The Local Government Bill Outline of ProposalsScottish
The UNISON Scotland Response
UNISON gives its support for the concepts of power of well-being,
Community Planning and Best Value, which are contained in the consultative
UNISON acknowledges that partnership working with the voluntary
sector has been a feature of local government and we recognise the
provision of services by such partnership arrangements where it
is identified as being the most appropriate method.
UNISON recognises its responsibility to the taxpayer in the delivery
of high quality services and seeks to play a full partnership role.
In achieving this aim UNISON proposes the establishment by statute
of a consultative forum to oversee continous improvement through
UNISON requires that the legislation include a fair employment
agenda to ensure that the workforce is treated fairly and is not
subject to exploitation.
UNISON believes that quality of service delivery are more likely
to be achieved by a directly employed workforce who are properly
trained, highly motivated and properly rewarded, based on the principles
of the model employer.
UNISON believes that the proposals are disappointing in that they
have not included radical recommendations as contained in the report
of the Commission on Local Government and the Scottish Parliament
(McIntosh Report). Neither do the proposal take the opportunity
to deal with the issue of political restrictions on local government
staff standing to serve as elected councillors
UNISON is Scotland's largest trade union representing over 100,000
members working for local authorities and voluntary organisations
in Scotland. UNISON members are providers and users of local authority
services, participants in the democratic process and are part of
the electorate. UNISON welcomes the opportunity to comment on the
Scottish Executive's consultative paper on the proposals for the
Local Government Bill. UNISON looks forward to making more informed
comments when the Bill and details of the ministerial guidelines
UNISON is committed to the provision of high quality public services,
which are accessible and responsive to those who need them. UNISON
believes that services are best delivered by a directly employed,
well-trained, highly motivated staff who are adequately rewarded.
There is a willingness and a desire amongst UNISON's members to
re-invigorate local government and voluntary services in Scotland.
UNISON views this as a missed opportunity to include the recommendations
from the report of the Commission on Local Government and the Scottish
Parliament (The McIntosh Report).
UNISON is concerned that the proposals do not contain any statement
on trade union participation or include any reference to a Fair
Employment clause. There should be a balance in the emphasis on
a qualitative approach as opposed to value for money. UNISON further
believes that the innovations set out in the consultation paper
will not work unless there is adequate funding provided to local
authorities and voluntary organisations. Each of these topics will
be addressed within this submission.
1. Content of the Bill
UNISON supports legislation on the introduction of a power of well
being, community planning and best value allowing local authorities
greater freedom to provide the best possible services which it feels
is appropriate for its constituents.
UNISON believes that the legislation must contain definitions of
"the power of well-being" and "Best Value".
UNISON is disappointed that the paper does not
- Introduce radical recommendations as contained in the report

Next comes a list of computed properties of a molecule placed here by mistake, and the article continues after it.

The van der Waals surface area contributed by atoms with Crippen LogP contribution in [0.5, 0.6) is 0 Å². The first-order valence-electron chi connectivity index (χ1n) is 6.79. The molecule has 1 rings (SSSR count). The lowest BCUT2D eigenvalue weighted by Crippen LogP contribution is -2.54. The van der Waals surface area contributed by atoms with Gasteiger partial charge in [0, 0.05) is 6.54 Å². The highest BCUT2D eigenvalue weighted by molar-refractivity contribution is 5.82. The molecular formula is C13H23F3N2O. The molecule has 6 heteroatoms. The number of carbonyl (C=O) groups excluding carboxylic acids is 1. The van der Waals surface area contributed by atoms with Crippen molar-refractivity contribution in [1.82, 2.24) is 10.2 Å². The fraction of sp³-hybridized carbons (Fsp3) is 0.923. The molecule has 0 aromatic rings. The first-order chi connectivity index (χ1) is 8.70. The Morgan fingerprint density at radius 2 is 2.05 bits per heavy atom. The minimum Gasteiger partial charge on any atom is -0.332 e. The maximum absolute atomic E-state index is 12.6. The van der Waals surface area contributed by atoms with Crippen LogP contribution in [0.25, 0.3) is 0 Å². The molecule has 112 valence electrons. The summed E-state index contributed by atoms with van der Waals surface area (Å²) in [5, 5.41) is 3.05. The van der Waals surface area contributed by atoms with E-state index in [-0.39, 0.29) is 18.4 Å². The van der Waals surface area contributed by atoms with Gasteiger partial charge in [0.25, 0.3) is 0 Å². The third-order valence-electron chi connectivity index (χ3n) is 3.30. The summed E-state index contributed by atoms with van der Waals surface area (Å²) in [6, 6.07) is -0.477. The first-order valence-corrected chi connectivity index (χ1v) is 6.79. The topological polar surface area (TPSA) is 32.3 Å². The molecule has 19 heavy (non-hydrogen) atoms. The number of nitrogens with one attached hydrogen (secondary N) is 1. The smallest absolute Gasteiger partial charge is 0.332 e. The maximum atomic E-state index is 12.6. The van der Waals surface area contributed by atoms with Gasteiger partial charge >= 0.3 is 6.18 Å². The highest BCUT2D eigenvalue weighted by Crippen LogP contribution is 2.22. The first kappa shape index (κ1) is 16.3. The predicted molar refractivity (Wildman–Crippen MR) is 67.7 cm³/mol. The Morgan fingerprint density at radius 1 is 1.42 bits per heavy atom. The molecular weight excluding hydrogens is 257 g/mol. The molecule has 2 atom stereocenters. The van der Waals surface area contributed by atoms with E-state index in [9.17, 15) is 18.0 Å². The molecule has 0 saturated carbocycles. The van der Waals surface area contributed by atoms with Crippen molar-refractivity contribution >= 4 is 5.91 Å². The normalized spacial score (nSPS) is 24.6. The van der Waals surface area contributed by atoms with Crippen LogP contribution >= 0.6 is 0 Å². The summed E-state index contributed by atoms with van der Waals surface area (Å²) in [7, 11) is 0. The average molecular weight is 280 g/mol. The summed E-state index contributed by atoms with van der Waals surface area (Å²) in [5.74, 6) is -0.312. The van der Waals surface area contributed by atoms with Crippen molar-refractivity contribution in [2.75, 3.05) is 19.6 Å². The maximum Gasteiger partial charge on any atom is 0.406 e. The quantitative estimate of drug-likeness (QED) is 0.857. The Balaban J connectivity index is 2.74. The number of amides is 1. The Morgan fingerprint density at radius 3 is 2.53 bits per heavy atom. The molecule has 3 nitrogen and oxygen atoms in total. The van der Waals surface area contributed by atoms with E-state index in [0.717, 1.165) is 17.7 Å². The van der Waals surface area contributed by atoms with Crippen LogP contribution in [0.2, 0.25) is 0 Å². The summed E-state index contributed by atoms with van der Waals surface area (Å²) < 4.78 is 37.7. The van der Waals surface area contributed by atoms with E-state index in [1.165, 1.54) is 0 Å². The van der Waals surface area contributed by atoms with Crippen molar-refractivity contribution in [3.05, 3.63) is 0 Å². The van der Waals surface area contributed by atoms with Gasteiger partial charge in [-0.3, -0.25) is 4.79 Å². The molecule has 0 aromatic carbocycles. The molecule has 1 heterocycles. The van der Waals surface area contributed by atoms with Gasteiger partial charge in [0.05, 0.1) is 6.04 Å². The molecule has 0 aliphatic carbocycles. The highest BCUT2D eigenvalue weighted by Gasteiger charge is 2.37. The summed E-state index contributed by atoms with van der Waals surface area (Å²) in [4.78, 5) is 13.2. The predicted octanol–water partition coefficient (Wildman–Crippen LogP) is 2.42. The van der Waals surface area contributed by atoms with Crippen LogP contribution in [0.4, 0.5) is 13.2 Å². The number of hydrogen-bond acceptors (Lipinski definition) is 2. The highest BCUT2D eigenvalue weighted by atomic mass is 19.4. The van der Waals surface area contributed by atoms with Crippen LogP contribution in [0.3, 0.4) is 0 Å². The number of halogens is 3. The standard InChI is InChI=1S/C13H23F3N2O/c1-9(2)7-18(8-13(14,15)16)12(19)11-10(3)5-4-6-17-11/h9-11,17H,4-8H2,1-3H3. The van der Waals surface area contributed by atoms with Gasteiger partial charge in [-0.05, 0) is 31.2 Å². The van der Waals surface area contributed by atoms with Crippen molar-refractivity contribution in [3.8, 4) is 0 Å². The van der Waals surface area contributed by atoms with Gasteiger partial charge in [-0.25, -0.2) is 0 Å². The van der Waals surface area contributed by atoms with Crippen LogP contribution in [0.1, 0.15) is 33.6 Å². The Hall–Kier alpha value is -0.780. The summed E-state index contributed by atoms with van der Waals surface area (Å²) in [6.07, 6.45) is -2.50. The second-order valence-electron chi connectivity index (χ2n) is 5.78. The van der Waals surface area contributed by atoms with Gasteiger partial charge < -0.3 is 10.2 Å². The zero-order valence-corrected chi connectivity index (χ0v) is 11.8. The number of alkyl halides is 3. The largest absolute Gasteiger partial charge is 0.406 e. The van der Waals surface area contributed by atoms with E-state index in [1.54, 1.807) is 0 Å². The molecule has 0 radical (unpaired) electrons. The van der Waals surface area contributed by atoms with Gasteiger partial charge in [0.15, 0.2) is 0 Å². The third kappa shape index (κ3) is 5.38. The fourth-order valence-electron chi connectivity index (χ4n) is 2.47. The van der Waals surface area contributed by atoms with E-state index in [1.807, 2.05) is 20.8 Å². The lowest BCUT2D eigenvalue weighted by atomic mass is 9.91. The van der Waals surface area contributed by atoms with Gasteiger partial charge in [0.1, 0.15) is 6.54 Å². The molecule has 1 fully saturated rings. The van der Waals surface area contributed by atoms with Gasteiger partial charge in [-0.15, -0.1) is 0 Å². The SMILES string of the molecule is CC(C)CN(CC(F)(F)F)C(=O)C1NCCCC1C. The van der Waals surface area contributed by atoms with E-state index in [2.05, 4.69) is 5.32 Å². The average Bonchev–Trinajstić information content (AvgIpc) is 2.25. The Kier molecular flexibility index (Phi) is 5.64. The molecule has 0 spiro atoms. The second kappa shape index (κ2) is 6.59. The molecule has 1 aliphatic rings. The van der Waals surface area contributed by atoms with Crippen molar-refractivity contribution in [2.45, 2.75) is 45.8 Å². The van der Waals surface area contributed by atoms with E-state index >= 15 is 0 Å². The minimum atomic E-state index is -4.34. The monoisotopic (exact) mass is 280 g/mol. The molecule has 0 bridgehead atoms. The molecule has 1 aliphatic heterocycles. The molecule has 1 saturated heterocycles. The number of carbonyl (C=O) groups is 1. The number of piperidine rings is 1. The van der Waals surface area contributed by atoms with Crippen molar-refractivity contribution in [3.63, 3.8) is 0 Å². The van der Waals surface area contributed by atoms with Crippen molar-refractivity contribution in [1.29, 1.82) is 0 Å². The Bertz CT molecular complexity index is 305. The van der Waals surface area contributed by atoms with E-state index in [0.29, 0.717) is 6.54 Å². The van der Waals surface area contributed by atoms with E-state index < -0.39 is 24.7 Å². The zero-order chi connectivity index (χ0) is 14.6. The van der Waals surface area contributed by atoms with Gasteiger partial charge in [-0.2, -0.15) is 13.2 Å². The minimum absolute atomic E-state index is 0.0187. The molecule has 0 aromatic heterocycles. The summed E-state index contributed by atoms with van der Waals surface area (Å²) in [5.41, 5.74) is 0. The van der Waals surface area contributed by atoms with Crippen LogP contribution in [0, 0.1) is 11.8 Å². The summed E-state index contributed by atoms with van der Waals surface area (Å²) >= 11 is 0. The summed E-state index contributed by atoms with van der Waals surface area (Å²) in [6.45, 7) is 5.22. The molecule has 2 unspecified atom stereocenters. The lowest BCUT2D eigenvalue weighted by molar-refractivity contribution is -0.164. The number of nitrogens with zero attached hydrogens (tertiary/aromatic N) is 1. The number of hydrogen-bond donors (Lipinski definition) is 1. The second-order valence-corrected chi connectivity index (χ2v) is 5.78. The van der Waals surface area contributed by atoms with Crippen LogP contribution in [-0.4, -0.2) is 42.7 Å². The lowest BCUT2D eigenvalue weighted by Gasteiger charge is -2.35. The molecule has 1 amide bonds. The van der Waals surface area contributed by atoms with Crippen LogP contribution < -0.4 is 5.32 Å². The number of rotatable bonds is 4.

of the Commission on Local Government and the Scottish Parliament
(McIntosh Report) in particular reform of the first past
the post electoral system.
- Adequately address the relationship between central and local
- Take the opportunity to deal with the issue of political restrictions
on local government staff standing to serve as elected councillors
- Contain a Fair Employment clause or a statement regarding trade
UNISON acknowledges that in a constantly changing environment,
there is a need for continuous assessment of the quality of delivery
of services and partnership working with communities and agencies.
UNISON is convinced that local authority in-house provision will
result in the most effective and efficient delivery of services
also, it will provide the best method of ensuring transparent, accountable
and democratic control over service delivery. All local authorities
should enhance and build on in-house expertise, endorse the philosophy
of the model employer, thereby ensuring that employees have stability
in employment, the required training and effective performance management
3. Power of Well-being
UNISON believes that the power of well-being should not be a substitute
for "power of general competence" and the proposal
should have followed the recommendation in the McIntosh Report.
However, UNISON welcomes the general power of well-being removing
restrictions to allow local authorities to promote and improve the
well-being of their area. However, UNISON recognises that local
authorities will continue to have existing legislative constraints
placed upon them.
UNISON is of the view that the proposal to give Ministers the power
to alter the meaning of well-being is wrong. The meaning should
only be amended by primary legislation, as this will preserve democratic
UNISON notes that the proposals do not include a review of tax
raising powers or other financial matters. The funding of local
authorities is fundamental to the delivery of services. UNISON questions
the ability of local authorities to introduce innovative thinking
when the funding arrangements are not addressed. Local authorities
require to be responsible for raising much more of their own expenditure
and are in desperate need of a period of financial stability.
UNISON believes that financial motive must not impinge on effective
service delivery. UNISON is concerned that the focus may concentrate
of the financial aspects and that insufficient emphasis will be
given to quality of service. For this reason UNISON supports the
establishment of an independent Quality Commission. This will provide
a new impetus for the legislation.
UNISON seeks detailed information on the proposed enhanced role,
duty and power to be invested in the Accounts Commission and Audit
Scotland. UNISON opposes any significant increase in the role and
powers of the Accounts Commission and Audit Scotland. UNISON is
of the view that this will re-emphasis the primacy of financial
benchmarking rather than quality benchmarking.
4. Community Planning
UNISON welcomes the duty placed on local authorities to facilitate